American men suffer ‘friendship recession’ with 15% not having ONE close friend – and the number with at least six plummeting from 55% to just 27%
- Singletons fare the worse, with one in six reporting not having any close friends
- Possible reasons for friendship decline include more mobility and longer hours
- Findings came from the American Perspectives Survey, conducted in May 2021
American men are experiencing a friendship recession, with nearly one in six not having one close friend, a new poll has found.
The proportion saying they have at least six close friends has plunged by half since 1990 from 55% to 27%, while the number without any at all is up five-fold from 3% to 15%, according to the American Perspectives Survey.
Singletons fare the worse, with one in five reporting not having any close friends. The lack of fellowship unsurprisingly has psychological impacts, with more than half of people with three or fewer close friends saying they felt lonely in the last week.
Nearly one in five American men do not have a close friend, a disturbing new poll has found
The proportion of American men saying they have at least six close friends has plunged by half since 1990 from 55% to 27%
Across both sexes Americans report having fewer close friends in 2021 than in the same survey in 1990
The May 2021 poll also suggests men find it harder than women to develop strong emotional bonds with their existing friends.
Research cited by the National Review suggests women ‘tend to invest more in maintaining their relationships’ than men do.
In a recent interview, psychotherapist Robert Garfield said men tend to ‘stash their friendships away’, reaching out only at infrequent intervals.
‘Many guys say they see or speak to their best friends every two or three years and ”we just pick up where we left off”,’ he said.
Just 59% of Americans have one person they say is their ‘best friend’, down from 77% in 1990.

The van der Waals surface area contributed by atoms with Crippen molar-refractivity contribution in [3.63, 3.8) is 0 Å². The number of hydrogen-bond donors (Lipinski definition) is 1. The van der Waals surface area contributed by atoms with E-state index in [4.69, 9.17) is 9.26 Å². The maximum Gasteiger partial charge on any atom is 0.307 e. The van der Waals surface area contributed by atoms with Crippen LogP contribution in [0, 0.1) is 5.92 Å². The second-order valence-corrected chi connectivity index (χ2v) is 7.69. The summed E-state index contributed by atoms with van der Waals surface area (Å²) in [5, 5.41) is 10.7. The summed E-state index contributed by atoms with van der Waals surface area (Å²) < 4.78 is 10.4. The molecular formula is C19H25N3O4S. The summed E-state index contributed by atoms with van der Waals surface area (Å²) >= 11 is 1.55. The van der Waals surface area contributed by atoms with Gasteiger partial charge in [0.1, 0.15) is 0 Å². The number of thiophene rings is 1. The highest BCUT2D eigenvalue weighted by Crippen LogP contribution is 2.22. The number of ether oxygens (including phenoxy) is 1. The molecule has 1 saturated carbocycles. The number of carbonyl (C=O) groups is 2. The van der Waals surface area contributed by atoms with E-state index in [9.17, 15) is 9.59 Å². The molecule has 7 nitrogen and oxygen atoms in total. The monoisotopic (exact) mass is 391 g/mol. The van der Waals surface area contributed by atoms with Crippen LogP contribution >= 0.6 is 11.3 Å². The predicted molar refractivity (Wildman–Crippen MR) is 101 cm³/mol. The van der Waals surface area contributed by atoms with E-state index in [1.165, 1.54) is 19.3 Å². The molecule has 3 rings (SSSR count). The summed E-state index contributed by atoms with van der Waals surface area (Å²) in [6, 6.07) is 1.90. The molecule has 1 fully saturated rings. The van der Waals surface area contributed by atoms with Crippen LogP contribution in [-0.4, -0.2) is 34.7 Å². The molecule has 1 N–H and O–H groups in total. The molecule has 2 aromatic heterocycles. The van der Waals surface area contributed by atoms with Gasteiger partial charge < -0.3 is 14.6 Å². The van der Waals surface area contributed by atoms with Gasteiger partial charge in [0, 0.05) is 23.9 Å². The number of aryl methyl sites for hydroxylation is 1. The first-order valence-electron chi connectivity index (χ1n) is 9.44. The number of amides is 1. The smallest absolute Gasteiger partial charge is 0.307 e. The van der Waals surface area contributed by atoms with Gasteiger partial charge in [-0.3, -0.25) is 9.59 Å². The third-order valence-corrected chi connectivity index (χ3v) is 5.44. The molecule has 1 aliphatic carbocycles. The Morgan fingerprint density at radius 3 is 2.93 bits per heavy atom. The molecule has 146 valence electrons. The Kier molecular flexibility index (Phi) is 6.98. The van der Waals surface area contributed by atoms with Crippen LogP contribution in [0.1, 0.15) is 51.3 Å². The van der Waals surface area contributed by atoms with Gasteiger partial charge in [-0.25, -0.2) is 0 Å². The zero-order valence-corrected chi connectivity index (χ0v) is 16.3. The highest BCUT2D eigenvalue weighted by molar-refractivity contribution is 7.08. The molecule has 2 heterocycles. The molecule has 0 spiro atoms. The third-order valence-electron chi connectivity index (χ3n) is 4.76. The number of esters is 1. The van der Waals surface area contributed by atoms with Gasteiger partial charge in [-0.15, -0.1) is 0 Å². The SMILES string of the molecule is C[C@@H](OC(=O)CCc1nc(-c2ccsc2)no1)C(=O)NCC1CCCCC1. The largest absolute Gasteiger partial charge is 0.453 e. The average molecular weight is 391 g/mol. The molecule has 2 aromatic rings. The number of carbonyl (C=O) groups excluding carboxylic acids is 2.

The Survey Center on American Life identified several reasons behind the decline in friendship across both sexes.
Just 59% of Americans have one person they say is their ‘best friend’, down from 77% in 1990
The May 2021 poll also suggests men find it harder than women to develop strong emotional bonds with their existing friends
First, Americans are marrying later than ever and are more geographically mobile than in the past—two trends that are strongly associated with increasing rates of self-reported social isolation and feelings of loneliness.
Second, American parents are spending twice as much time with their children compared to previous generations, crowding out other types of relationships, including friendships.
And third, Americans are working longer hours and traveling more for work, which may come at the cost of maintaining and developing friendships. Americans are now more likely to make friends at work than any other way.
The study also delved into growing political divisions in the US, revealing that Republicans have more bipartisan friendships than Democrats do
The survey found that many Americans are not satisfied about the size of their friendship group, with only half (51%) saying they are very satisfied or completely satisfied with the number of friends they have.
It also delved into growing political divisions in the US, revealing that Republicans have more bipartisan friendships than Democrats do.
A majority (53%) of Republicans say they have at least some friends who are Democrats.
In contrast, less than one-third (32%) of Democrats say they have at least some Republican friends.